This information is for TaskPaper 2 which is old and outdated. TaskPaper 3 is the current version of TaskPaper. For TaskPaper 3 support please visit the support forums.

The Developer added these thoughts to the TaskPaper help file and they've let me use TP in a whole new way...

How I Use TaskPaper

First I turn off most of the “visual interface” so that I have a very simple-looking text window.

To use TaskPaper effectively in this minimal mode:

  1. Hide extra features like the window toolbar, the projects list, and tab views.
  2. Learn the Command-L shortcut to switch between projects.
  3. Learn the Command-Shift-L short cut to switch between tag views.
  4. Learn the Command-Shift-Return short cut to show the QuickEntry Window.
  5. Learn the Shift-Command-F keyboard short cut to access the toolbar search field when the toolbar is hidden.

For each big thing that I am working on I create a project. For example, I have a project for each of the applications that I’m working on, books that I want to read, and website work that I need to do. Right now I have about 30 projects overall.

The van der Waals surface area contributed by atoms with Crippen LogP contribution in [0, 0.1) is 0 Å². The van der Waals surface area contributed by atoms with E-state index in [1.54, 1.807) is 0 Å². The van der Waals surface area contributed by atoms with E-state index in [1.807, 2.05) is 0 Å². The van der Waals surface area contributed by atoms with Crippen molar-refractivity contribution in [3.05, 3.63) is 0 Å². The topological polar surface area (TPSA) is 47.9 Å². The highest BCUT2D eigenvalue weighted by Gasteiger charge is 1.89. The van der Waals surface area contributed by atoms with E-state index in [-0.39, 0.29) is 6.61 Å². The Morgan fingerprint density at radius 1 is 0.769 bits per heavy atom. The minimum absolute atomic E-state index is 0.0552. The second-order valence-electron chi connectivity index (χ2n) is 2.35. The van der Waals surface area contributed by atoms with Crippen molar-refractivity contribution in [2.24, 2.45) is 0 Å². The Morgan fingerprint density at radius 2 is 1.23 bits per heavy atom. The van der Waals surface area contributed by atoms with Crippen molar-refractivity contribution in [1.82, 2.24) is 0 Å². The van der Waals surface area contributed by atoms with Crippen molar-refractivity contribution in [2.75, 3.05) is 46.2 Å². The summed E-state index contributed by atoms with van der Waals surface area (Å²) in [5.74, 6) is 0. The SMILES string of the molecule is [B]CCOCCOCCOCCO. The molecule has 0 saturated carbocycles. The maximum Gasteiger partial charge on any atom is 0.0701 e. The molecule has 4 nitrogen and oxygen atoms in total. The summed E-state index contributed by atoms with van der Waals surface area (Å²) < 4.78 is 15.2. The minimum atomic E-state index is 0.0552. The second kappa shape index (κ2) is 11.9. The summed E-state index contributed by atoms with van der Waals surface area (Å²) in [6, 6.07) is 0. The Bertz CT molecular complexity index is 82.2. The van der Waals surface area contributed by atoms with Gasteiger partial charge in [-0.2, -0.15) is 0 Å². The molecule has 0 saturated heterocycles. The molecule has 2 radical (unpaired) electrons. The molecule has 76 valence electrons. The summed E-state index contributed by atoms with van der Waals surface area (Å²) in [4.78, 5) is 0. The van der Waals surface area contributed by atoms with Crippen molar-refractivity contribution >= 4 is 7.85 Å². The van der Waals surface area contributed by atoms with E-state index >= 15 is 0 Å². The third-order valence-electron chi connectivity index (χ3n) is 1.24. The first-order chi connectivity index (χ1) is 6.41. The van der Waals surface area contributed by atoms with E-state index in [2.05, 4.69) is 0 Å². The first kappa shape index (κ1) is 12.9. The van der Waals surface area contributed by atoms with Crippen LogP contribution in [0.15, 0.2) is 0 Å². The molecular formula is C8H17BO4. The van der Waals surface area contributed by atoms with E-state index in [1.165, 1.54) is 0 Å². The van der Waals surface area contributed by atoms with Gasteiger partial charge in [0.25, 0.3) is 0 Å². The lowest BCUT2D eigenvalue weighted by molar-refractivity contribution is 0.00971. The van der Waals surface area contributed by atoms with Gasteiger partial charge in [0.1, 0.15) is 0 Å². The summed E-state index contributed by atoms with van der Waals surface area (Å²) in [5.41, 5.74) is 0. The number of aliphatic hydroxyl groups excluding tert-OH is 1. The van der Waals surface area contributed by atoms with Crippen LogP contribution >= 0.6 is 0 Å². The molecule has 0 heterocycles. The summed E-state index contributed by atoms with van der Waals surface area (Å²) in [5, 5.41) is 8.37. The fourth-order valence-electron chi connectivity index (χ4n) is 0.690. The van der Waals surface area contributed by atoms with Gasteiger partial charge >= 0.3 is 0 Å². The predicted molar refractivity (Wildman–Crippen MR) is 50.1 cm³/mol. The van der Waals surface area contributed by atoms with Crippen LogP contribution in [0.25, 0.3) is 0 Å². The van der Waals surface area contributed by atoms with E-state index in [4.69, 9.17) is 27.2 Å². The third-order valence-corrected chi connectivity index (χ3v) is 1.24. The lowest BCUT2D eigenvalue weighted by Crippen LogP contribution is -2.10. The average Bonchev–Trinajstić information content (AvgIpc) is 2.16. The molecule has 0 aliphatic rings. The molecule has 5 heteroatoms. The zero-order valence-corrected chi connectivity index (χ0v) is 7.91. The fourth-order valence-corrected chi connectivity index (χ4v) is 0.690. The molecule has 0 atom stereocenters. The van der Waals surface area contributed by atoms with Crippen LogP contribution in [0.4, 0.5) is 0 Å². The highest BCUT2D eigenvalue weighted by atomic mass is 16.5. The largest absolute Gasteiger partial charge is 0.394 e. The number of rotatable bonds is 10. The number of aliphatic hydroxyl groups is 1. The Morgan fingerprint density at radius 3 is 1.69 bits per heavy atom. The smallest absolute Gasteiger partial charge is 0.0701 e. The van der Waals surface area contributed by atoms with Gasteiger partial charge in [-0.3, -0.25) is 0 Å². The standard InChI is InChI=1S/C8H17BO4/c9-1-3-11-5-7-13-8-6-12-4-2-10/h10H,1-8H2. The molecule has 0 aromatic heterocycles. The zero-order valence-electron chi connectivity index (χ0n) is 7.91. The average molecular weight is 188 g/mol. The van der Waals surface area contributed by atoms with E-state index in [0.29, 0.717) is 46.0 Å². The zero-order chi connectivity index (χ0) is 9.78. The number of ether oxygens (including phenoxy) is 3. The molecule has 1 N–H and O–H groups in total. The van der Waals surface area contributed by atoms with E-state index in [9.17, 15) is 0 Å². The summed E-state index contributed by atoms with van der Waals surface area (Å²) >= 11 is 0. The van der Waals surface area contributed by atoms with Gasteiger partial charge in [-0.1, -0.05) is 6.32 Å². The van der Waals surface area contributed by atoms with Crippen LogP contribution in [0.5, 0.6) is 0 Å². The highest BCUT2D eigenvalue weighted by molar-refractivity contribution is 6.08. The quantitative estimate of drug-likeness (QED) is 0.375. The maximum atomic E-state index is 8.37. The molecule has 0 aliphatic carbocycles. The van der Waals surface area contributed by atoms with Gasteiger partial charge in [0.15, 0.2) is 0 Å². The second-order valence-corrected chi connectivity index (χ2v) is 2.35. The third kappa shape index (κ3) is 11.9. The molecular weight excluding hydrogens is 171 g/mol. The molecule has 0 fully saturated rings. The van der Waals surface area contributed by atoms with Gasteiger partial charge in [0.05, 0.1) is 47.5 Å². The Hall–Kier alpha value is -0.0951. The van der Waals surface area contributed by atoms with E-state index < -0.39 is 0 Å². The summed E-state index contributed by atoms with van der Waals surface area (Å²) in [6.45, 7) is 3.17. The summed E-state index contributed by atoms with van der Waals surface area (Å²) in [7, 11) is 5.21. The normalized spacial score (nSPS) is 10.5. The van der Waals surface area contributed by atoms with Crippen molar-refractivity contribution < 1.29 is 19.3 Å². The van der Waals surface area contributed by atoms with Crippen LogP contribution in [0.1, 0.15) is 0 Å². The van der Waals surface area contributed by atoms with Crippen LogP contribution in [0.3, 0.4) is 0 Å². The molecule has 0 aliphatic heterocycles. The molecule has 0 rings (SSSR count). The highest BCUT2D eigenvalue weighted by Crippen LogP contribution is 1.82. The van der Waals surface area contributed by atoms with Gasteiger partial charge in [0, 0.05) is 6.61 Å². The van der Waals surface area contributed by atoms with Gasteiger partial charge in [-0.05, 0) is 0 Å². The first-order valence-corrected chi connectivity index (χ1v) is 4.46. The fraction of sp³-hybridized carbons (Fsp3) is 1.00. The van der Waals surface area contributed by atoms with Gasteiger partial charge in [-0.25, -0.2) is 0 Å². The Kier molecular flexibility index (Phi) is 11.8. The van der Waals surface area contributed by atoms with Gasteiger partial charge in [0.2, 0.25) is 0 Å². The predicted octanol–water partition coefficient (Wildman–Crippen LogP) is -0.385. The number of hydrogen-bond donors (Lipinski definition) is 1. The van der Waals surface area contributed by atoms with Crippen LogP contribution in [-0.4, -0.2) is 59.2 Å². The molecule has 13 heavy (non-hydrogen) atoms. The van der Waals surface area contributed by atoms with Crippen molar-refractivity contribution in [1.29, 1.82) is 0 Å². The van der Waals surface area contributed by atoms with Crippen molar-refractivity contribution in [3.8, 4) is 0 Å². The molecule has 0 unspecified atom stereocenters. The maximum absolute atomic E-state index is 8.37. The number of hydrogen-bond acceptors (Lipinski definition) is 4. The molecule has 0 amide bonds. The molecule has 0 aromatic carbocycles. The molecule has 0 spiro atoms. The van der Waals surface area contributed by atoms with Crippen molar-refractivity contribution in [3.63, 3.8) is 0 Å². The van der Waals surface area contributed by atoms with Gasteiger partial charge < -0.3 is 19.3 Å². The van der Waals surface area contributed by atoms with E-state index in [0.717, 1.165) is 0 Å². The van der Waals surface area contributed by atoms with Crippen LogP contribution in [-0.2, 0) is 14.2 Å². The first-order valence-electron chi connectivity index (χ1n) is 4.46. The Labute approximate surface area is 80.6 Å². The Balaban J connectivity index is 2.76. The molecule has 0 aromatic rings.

I also have a default “Inbox” project at the top of my list. That’s where I put new tasks that don’t fit into an existing project. Later, when I have time, I’ll go back and figure out which project they fit in, or I’ll give them their own project.

I then add related tasks and notes to my projects. For well-defined projects (like a book list or grocery list) I just keep a simple list of tasks. For less-defined projects (like a software application) I also have many messy notes mixed in with the tasks. When I complete a task, most of the time I delete it (Command-K) right away. For tasks that I need a record of, I’ll tag them @done and then I’ll press Command-Shift-D to send them to the “Archive” project.

I don’t use tags very often, except for the @done tag and sometimes the @today tag. Other people use tags quite extensively, especially people who are following the “Getting Things Done” (GTD) style system. TaskPaper’s tags work well for assigning GTD contexts to your tasks.